It is an autobiographical novel which deals with the development of a character, Stephen Dedalus, from youth to maturity in his dedication to art. It is based on an earlier work, Stephen Hero, which Joyce decides to expand. It is written in a descriptive language full of symbols. The book narrates in the third person singular the life of Stephan Dedalus, Joyce’s fictional name, from his childhood to when he decides not to become a Jesuit but to become a writer instead. It is divided into five chapters, each chapter corresponding to the five phases of Stephen growth. The first and second chapters deal respectively with the parting from the family to enter a college and his forced leaving school for family economic reasons. In the meanwhile the young boy starts to live his first erotic day-dreaming and the kiss of a whore brings him burning obsessions. The third is the chapter of doubts: Stephen is torn between The Good and The Evil, practises the spiritual exercises and is upset by the sensation of the eternal punishment. In the fourth chapter, while he is about to enter the Jesuit order, he finds out his true vocation: Art. Stephen has got his epiphany meeting a naked girl on a beach. The last chapter deals with Stephen meditations on Art and with the working out of his Aesthetic Theory. Starting from San Tommaso D’Aquino he arrives to the conclusion that Art eventually wins over religion and instinct.  According to some critics, the name of the protagonist has got a symbolic meaning: Stephen is Saint Stephen, the first Christian martyr who was stoned at death for preaching a new religion; like the modern artist he was misunderstood and rejected. Dedalus is the mythological architect who had built the Labyrinth, after being imprisoned there, by creating two wax wings. Joyce was Stephen because he considered himself a victim of Ireland and religion and a martyr of his own religion, art, which he wanted to change. He was also Dedalus because he escaped the labyrinth of Ireland on the wings of his art to become a free artist. In the classical allusion to King Minos, Joyce would mean that a writer must not become trapped in the labyrinth other people and institutions, both political and religious, could impose on him, but he must use his art as an instrument of freedom.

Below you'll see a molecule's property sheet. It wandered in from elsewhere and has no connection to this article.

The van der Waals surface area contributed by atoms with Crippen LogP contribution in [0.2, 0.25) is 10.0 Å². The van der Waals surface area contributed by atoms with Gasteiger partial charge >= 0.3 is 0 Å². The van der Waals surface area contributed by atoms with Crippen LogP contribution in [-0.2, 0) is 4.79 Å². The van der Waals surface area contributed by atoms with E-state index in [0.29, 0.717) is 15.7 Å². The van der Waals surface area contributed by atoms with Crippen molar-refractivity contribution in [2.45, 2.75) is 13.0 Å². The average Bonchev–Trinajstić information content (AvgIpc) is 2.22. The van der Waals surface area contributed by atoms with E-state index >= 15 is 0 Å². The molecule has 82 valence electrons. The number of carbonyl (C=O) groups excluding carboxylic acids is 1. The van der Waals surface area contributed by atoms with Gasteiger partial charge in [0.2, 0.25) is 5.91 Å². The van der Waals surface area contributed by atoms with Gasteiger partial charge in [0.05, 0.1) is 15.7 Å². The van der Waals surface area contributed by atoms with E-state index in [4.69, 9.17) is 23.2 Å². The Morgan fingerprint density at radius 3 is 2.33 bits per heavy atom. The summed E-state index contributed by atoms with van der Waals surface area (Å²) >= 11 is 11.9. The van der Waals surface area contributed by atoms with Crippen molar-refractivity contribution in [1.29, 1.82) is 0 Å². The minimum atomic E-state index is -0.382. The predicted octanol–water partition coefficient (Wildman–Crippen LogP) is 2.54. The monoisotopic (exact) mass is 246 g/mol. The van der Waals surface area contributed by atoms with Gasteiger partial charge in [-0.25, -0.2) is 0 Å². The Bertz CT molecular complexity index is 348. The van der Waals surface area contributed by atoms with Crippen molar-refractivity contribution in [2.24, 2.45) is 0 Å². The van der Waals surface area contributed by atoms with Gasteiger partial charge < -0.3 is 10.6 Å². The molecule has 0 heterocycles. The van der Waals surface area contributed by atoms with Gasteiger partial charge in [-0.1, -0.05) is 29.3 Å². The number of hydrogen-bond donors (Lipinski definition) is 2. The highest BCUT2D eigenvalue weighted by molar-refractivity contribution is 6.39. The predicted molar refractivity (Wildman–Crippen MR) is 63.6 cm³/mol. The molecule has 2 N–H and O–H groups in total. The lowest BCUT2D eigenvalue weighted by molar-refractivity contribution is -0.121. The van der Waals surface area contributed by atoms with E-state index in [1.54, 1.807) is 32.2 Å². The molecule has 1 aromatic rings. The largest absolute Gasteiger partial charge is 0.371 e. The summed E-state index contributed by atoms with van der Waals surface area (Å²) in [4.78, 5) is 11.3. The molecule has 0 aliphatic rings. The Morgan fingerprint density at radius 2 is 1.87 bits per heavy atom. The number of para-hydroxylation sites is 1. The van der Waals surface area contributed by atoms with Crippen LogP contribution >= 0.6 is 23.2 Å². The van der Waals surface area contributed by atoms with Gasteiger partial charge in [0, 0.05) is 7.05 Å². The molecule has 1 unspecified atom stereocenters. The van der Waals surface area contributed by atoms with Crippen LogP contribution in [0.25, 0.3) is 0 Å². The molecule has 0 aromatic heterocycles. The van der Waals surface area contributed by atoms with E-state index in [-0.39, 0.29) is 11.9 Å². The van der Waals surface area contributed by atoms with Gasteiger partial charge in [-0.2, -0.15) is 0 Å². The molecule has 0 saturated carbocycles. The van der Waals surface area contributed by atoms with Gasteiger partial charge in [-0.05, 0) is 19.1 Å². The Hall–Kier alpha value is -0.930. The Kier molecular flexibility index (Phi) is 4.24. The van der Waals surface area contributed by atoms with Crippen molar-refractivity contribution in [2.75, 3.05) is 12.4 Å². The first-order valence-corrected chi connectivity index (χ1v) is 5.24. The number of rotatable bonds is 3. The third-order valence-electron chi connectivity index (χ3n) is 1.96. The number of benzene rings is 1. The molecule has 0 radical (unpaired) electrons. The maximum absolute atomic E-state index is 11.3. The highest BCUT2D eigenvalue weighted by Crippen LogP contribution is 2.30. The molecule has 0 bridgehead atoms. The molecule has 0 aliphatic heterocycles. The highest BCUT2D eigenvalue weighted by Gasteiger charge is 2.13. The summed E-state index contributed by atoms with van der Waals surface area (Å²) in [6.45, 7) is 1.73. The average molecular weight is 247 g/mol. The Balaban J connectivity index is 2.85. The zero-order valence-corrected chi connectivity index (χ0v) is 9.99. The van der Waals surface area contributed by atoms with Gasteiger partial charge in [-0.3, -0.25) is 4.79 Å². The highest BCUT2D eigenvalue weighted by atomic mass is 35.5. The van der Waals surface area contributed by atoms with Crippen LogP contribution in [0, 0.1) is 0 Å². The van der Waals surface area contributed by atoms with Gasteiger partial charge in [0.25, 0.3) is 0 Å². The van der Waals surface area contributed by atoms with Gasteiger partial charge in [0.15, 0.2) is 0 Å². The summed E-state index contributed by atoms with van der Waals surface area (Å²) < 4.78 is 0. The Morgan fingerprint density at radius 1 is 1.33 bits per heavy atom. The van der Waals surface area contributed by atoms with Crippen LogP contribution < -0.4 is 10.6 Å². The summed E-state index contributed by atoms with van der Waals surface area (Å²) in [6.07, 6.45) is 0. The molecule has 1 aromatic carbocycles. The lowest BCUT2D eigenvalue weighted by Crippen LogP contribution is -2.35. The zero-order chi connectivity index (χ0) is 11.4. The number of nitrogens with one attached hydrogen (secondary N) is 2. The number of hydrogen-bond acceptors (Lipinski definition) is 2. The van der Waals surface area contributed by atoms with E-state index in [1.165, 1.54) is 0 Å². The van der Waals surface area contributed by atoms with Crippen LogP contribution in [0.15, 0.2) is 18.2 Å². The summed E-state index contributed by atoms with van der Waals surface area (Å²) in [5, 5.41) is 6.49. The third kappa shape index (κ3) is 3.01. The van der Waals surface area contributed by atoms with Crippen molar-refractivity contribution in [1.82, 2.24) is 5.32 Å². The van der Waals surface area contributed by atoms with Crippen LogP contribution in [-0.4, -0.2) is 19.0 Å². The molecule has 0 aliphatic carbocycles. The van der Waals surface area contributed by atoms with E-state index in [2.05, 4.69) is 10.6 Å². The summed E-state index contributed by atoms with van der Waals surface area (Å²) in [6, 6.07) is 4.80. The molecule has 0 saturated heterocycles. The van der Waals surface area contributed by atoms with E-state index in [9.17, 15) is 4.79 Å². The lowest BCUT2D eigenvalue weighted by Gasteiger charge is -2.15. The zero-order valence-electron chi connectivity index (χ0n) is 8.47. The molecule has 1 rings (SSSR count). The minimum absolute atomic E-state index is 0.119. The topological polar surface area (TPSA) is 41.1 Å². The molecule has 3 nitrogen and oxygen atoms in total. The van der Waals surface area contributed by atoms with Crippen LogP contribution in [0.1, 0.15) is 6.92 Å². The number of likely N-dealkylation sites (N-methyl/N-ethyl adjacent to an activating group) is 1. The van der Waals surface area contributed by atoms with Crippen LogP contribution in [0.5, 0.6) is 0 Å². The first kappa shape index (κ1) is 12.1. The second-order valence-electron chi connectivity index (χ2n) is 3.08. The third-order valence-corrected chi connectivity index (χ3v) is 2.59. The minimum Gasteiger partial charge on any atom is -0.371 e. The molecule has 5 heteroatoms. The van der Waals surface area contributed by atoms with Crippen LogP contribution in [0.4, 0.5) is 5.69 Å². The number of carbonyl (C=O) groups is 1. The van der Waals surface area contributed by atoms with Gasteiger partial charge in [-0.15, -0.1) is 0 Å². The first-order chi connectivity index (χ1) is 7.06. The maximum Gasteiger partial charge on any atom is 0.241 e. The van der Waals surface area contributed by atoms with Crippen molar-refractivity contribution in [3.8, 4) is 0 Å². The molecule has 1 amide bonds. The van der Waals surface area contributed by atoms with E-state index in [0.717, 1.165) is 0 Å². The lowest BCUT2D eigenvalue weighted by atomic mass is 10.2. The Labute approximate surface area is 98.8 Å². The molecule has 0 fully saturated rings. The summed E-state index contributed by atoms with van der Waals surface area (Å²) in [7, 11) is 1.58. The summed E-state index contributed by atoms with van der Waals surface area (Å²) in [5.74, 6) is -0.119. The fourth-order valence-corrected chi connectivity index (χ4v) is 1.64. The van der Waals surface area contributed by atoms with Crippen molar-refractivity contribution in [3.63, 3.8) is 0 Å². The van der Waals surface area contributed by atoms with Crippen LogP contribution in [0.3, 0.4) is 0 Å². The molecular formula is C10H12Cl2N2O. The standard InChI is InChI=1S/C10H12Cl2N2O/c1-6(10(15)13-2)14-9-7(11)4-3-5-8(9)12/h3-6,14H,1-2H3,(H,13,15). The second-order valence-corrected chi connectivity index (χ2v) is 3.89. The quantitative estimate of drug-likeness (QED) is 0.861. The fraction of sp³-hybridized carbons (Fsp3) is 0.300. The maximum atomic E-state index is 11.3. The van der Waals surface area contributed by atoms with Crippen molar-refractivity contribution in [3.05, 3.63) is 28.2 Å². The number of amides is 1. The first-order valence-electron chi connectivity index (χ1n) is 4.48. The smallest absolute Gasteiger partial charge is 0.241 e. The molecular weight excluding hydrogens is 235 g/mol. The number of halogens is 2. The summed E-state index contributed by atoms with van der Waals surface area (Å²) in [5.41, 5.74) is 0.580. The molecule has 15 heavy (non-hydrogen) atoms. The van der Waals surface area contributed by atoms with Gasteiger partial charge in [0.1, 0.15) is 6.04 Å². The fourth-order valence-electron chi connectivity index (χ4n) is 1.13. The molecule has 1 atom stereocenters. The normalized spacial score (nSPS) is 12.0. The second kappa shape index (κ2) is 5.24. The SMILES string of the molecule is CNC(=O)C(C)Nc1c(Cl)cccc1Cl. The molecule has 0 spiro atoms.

When he wrote A Portrait, Joyce had already prevented to write a masterpiece that “would have astonished the readers” and that would have given evidence that there was nobody like him: it was Ulysses.

 Joyce met some difficulties when he wanted to publish it.The book was banned as obscene in England and in America and only later the ban was lifted.

Ulysses is a very long and difficult novel dealing with the rather common and even trivial experiences of three main characters during a single day, June 16th, 1904(the day when Joyce dated Nora Barnacle out for the first time) in Dublin: Leopold Bloom, his wife Molly and Stephen Dedalus (the same protagonist of A Portrait seen in his maturity age.

The novel is conceived as a parallel to Homer’s The Odyssey: Bloom corresponds to Ulysses, Molly to Penelope and Stephen to Telemacus. The theme is the same: the son in search of the father and the father in search of the son. It is divided into three sections following Odyssey: Telemachia dealing with Stephen. Odyssey dealing with Leopold and Nostos or Homecoming divided into three parts, the last   of which is called Penelope, dealing with Molly. These likenesses between Ulysses and Odyssey have been deliberately chosen by Joyce to stress the   sordid meanness of modern life compared with the splendour of a heroic age and to suggest the decline from the mythic and heroic to the human and mediocre.Like Vico,Joyce saw history represented by three great stages: the divine, the heroic and the human. We are now living in the human phase and the sordid and mediocre society of today is the prelude to the anarchy to come. The contrast between the squalid present and the glorious past is called “mythical method” and it was largely used by T.S.Eliot,too.

The narration alternates between straight narration and interior monologues using the stream of consciousness technique. Joyce changes conventional grammar and syntax alternating the third person narrative with interior monologues without the presence of a narrator, without punctuation and without verbs like “ to say, to  think, to answer, to reply, etc. “.

In Ulysses many pages are like puzzles and are very difficult to understand immediately without stopping in analysing them.

                                           FINNEGAN’S WAKE

Joyce’s experiment with language and form culminates in Finnegan’s Wake, in which he sets forth the life of a Dublin innkeeper and his family as a model of all existence.

While Ulysses is a fusion of realism and symbolism, Finnegan’s   Wake is purely symbolic. Much of the language is invented and Joyce maintained that in a few years he himself wouldn’t have been able to explain what he intended to say,

Then it is an extremely complex and difficult book in which the reader feels at loss and is not able to read it to the very end.

Its plot, if there is any, is the story of one night, in which words and images dissolve and recompose as in a dream.


About rosariomario

retired teacher docente in pensione
This entry was posted in appunti di letteratura inglese per studenti italiani e non, tratti da testi vari. Notes of English Literature for Italian/non-Italian students taken from various school textbooks. Bookmark the permalink.